What kind of environment did you grow up in? What was your childhood like? Chances are, if you grew up in an Asian family, affirming and encouraging words may have been a rarity. In Asian culture, we tend to show our ‘love’ by pointing out the negatives in you rather than the positives, hoping that you will do better. The idea is that ‘tough love is better than no love’.  There is a silent expectation that if I don’t publicly or audibly express ‘I love you’, you should know because ‘I provide a roof over your head!’ Is this kingdom culture, though? Using fear as a form of motivation is never a good solution. It leads to emptiness, a perfectionist mindset, and a self-hatred when one fails to purge out these imperfections in their life.  Instead, we need to be releasing words of life and godly truth that call out and shape the destiny in people. Through our words, we are calling out the great army of God to fulfill their destiny in Christ across the earth! To do that, we must simply learn to start by being an encourager!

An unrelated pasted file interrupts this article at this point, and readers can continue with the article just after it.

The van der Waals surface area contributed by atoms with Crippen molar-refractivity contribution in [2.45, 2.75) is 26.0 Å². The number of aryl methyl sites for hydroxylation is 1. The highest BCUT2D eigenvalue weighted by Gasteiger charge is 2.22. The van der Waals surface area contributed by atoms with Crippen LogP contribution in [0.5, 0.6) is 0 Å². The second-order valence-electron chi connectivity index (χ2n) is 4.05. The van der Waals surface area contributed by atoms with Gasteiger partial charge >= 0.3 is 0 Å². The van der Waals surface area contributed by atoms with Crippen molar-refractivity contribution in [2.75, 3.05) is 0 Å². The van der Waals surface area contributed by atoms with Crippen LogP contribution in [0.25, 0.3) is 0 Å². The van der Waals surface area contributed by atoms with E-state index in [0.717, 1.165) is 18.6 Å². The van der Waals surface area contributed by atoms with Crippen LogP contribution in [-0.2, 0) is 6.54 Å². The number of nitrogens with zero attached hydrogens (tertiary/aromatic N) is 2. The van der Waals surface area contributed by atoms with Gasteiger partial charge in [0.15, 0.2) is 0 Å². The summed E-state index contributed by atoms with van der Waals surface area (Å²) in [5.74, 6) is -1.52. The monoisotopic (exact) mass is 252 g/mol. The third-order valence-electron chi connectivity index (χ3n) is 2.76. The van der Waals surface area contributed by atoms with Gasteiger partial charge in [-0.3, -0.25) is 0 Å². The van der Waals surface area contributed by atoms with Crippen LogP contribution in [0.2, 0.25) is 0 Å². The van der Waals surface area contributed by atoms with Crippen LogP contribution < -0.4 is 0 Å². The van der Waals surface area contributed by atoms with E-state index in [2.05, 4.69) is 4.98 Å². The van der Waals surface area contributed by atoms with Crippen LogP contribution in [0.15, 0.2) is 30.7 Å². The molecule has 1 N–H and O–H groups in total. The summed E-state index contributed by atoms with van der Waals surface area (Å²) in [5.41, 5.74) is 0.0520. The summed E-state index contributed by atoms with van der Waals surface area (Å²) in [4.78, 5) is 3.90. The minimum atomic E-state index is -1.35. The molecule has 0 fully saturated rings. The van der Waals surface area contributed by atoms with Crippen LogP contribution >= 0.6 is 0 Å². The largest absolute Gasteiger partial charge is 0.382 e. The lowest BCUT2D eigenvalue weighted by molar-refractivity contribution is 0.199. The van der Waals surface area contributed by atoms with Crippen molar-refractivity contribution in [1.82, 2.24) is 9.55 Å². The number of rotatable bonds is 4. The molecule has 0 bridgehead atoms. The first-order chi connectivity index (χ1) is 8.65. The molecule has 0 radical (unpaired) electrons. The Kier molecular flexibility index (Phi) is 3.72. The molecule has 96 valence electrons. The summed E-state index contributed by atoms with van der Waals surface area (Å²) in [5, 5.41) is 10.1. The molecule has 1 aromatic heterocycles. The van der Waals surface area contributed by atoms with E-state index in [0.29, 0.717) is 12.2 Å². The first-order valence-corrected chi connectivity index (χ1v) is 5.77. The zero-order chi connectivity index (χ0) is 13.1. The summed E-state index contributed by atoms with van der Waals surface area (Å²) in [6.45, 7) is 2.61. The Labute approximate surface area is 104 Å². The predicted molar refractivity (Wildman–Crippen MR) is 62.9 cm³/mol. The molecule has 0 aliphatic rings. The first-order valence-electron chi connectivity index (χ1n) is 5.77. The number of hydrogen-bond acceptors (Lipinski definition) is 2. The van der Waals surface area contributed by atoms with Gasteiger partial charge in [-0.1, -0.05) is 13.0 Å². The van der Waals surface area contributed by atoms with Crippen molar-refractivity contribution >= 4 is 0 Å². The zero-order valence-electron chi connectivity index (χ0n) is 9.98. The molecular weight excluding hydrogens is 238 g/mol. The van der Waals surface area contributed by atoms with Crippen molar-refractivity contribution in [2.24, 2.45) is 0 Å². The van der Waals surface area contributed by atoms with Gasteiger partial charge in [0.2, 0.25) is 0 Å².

Encouragement is a prophetic gift. I’m not talking about complimenting or flattery, for true encouragement is not self-seeking or motivated by an agenda; true encouragement chooses to see past flaws and instead calls out God’s destiny over the person’s life. It takes prophetic eyes to see what how God has originally designed the person, what gifts they operate in, and their unique contribution to the world.

    Words carry the power of life and death (Proverbs 18:21). It is how we access the spiritual realm. We get saved through HEARING the gospel! In the same way, wield your words like a weapon of warfare and ensure that you use it for the glory and kingdom of God! Here are 3 tips on how I’ve learned to be an encourager:

    1. Share with your brother and sister how they have been a blessing to you. Be as specific as possible. 
    2. What gift do you see in this person? (It can be a skill or a spiritual gift!)
    3. How do you see them using their gift to impact others?